May 21, 2019

Eastler 3rd, Shorey 5th in racewalk

SACRAMENTO, Calif. – The final week of preparation for the U.S. Olympic track and field trials didn’t go quite as planned for Kevin Eastler.

The 26-year-old former Mt. Blue of Farmington athlete became a father for the first time on July 8 when his wife, Sara, gave birth to their daughter, Savannah. With that exhilarating experience came a few sleepless nights and a slightly different focus.

But that didn’t keep Eastler from fulfilling his lifelong Olympic dream. Despite stopping to vomit during the race, Eastler recovered and finished third Saturday in the 20-kilometer race walk at the trials. With that finish, in 1 hour, 28 minutes, 49 seconds, Eastler secured his place on the team.

Former Ellsworth High star Ben Shorey, now a senior at the University of Wisconsin-Parkside, battled a sore hamstring and bloodied heels en route to fifth place in 1:31:58.

On Sunday, Columbia’s Anne Favolise, also a senior at Wisconsin-Parkside, finished eighth (1:49:31) in the women’s 20-kilometer race walk.

Defending trials champion Tim Seaman won the men’s race in 1:25:40, followed by John Nunn (1:26:23). Seaman, Nunn, and Eastler all previously walked the Olympic A standard of 1:23, so they were selected for the team.

“[Having Savannah] was a great joy, but it took the focus away from other things. I don’t regret that at all,” said Eastler. “[I think I had stomach trouble because] it threw off my sleep schedule and recovery. I’ve probably got one good night of sleep since last Thursday.”

The race walk course started on the track at the Spanos Sports Complex at California State University. It then left the stadium, and competitors completed nine loops on the roads of the CSUC campus before re-entering the stadium for the finish.

Early in the race, the lead pack included Eastler, Seaman, Nunn, and Curt Clausen. Gradually, Shorey joined the lead pack. Seaman and Eastler broke away, and Nunn, Clausen, and Shorey began to get strung out along the course.

Nunn passed Eastler as he began to slow down, and then Eastler finally stopped to vomit. Clausen and Shorey maintained the fourth and fifth positions for the remainder of the race.

“After I threw up, I felt a lot better – I got my rhythm back,” Eastler said.

Eastler was second at the trials in 2000 but did not go to the Sydney Olympics because he had not met the “A” standard.

Eastler now lives in Aurora, Colo., and trains under the Air Force’s World Class Athlete Program. He said he would return to Maine to train for a few weeks before heading to Europe for additional pre-Olympics training.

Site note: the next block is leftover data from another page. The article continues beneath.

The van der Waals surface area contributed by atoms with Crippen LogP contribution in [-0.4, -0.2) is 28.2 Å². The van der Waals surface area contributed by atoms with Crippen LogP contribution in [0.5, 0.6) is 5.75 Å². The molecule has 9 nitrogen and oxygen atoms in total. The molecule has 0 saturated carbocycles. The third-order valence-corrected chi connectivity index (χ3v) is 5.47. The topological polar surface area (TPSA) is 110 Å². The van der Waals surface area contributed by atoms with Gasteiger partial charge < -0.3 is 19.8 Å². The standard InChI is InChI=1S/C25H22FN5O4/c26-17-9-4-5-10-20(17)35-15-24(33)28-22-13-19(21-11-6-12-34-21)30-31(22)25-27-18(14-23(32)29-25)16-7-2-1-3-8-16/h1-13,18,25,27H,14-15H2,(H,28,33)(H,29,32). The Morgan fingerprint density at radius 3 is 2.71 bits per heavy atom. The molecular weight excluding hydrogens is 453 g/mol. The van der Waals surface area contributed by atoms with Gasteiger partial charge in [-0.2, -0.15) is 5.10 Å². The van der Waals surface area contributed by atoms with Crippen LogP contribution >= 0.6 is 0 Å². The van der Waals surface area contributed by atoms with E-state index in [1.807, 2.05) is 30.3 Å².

It was a painful day for Shorey, who had a hamstring injury heading into the race. His suffering was compounded when the skin on his heels began to bleed.

“It hurts,” said Shorey. “I had to start walking funky when I pulled my heels off. I have no skin on my heels now.”

Shorey said the trouble with his heels began between 8 and 10 kilometers. He could not explain why it happened.

“I have no idea why,” he said. “I wore [these shoes] on Monday in a time trial and they were fine. It’s never happened before. I guess I need a different pair of shoes. I really don’t know.”

At 21, Shorey – the American junior record holder – was the youngest competitor in the race.

In the women’s race, Favolise worked her way through the field en route to a higher-than-expected finish. The 21-year-old former Narraguagus of Harrington star had the 11th-fastest time heading into the trials. Favolise also was the youngest competitor in her race.

Teresa Vaill, competing in her fourth Olympic trials, won the race in 1:35:57. The only athlete in the race with the Olympic A standard (1:33:30), Joanne Dow, was second in 1:38:42. Countries are allowed to send more than one athlete to Athens only if they all have the A standard, so Vaill will be the only American representative in Athens.

Favolise was pleased to finish above her seeding, but the sultry conditions meant her time was about four minutes slower than her best.

“I was slow, it felt more like a workout [than a race],” said Favolise. “I started OK, but at 17K I hit a wall. “I think it was just the heat, I’m not used to the heat.”

Favolise said the race would probably be the last 20-kilometer race walk of her college career. She will concentrate on running cross country and track next year.

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